Doctors of BC Annual Meeting 2016

Issue: BCMJ, vol. 58 , No. 6 , July August 2016 , Pages 324-329 Special Feature

4 June 2016, Pan Pacific Hotel, Vancouver, BC

 

Doctors of BC Elected Officials 2016–2017

President: Dr Alan Ruddiman

Past President: Dr Charles Webb

President-elect: Dr Trina Larsen Soles

Chair of the General Assembly: Dr Eric Cadesky

Honorary Secretary Treasurer: Dr David Wilson

 

Chaired by Dr Michael Golbey, the 2016 annual meeting and assembly ran with efficiency and precision. Here are a few highlights from the meeting.

President’s Report

Past President Dr Charles Webb reflected on his year in office, mentioning the significant progress made regarding young member engagement and the continuing work toward a new governance structure. Dr Webb also reiterated his thanks to the organization’s staff, who made serving his term as president a pleasure, noting that the small crowd in attendance at the meeting was a testament to members’ satisfaction with the association and a positive reflection of the thorough coverage and dissemination of information that Doctors of BC provides to the membership throughout the year.

Chief Executive Officer’s Report

Mr Allan Seckel took time to thank everyone who works to make Doctors of BC a success, including the 207 employees across the organization and partner programs, and highlighted three notable activities from the past year: first, the engagement of facility-based physicians and the efforts in place to meet the successes that Divisions of Family Practice has achieved for family doctors; second, the progress made in the ongoing building renovations that will accommodate employees without increasing the organization’s footprint in the building; and third, the association’s achievement in being certified as a Great Place to Work in 2016, and the impact that a highly engaged workforce has on supporting the membership to also be highly engaged with their work in the community.

Report of the Audit and Finance Committee

Dr Michael Curry, Chair of Audit and Finance Committee, spoke about the organization’s strong financial position and thanked committee members and senior staff in the association for their hard work over the course of the year. Dr Curry also proposed a motion that there be no dues increase in the coming year, thanks to the association’s strong financial circumstances. The motion was accepted.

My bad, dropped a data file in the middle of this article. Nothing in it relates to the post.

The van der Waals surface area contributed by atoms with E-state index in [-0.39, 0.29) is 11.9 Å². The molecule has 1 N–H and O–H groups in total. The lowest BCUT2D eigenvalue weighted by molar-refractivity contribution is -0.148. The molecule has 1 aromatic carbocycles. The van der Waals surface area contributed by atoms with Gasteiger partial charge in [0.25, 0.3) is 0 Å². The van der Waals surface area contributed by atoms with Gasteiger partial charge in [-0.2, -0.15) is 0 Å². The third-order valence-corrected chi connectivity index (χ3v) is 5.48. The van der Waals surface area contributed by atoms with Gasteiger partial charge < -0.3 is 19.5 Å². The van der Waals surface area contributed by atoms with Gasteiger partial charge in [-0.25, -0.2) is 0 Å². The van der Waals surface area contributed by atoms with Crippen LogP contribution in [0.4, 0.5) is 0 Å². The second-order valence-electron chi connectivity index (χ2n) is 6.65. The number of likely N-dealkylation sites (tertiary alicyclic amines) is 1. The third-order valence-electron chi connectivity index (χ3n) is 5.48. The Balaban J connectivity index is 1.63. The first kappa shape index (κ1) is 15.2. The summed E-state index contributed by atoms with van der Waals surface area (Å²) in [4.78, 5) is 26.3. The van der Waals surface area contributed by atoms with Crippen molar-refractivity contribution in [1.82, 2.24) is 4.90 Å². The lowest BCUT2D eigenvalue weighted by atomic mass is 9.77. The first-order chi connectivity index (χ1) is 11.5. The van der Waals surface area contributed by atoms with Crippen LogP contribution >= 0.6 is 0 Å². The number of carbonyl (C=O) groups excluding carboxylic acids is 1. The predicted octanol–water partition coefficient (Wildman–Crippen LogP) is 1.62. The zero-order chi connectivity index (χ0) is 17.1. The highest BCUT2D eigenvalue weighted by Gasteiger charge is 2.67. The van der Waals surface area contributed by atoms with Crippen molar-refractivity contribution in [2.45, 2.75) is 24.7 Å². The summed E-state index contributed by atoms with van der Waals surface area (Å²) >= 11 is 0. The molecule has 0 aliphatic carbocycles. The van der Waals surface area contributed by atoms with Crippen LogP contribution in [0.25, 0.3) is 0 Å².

Financial highlights for 2015 are provided on page 13 of the Doctors of BC 2015–2016 Annual Report, along with a link to the complete audited financial statements (doctorsofbc.ca/who-we-are/annual-report).

Dr Mark Corbett, Dr Michael Curry, and Dr Michelle Chiu were elected by the assembly as the members-at-large of the Audit and Finance Committee for the coming year.

Report of the Governance Committee

Dr Bill Cavers, Governance Committee chair, provided a quick update on the proposed restructuring of the association’s governance model, which would create a small Board with a Representative Assembly. Visit the Doctors of BC website in July/August for more information about a web-based consultation opportunity to provide input about the new proposed model.

Report of the Society of Specialists

Dr John Falconer, Specialists of BC president, noted that the society will be approaching access and measurement as a theme for the upcoming year, and will begin a project to measure, among other things, wait times for surgeries and to tackle the question of how to improve access to care without increasing costs.

New business: How to train and retain

After a thoughtful discussion about the challenge of replacing the many retiring physicians in BC, the need to develop a strategy to train and retain physicians in rural areas, and the need for expanded education for physicians in other areas and specialties, the following two motions were passed:

  1. That the SGP and Doctors of BC engage with the Ministry of Health, UBC, and health authorities to support the medical education of future physicians in longitudinal primary care, and that this be considered for future negotiations.
  2. That Doctors of BC, SGP, and Specialists of BC engage with the Ministry of Health, UBC, and health authorities to develop and address an appropriate physician human resource plan and strategic road map to meet the needs of the population of BC.

Learn more about Doctors of BC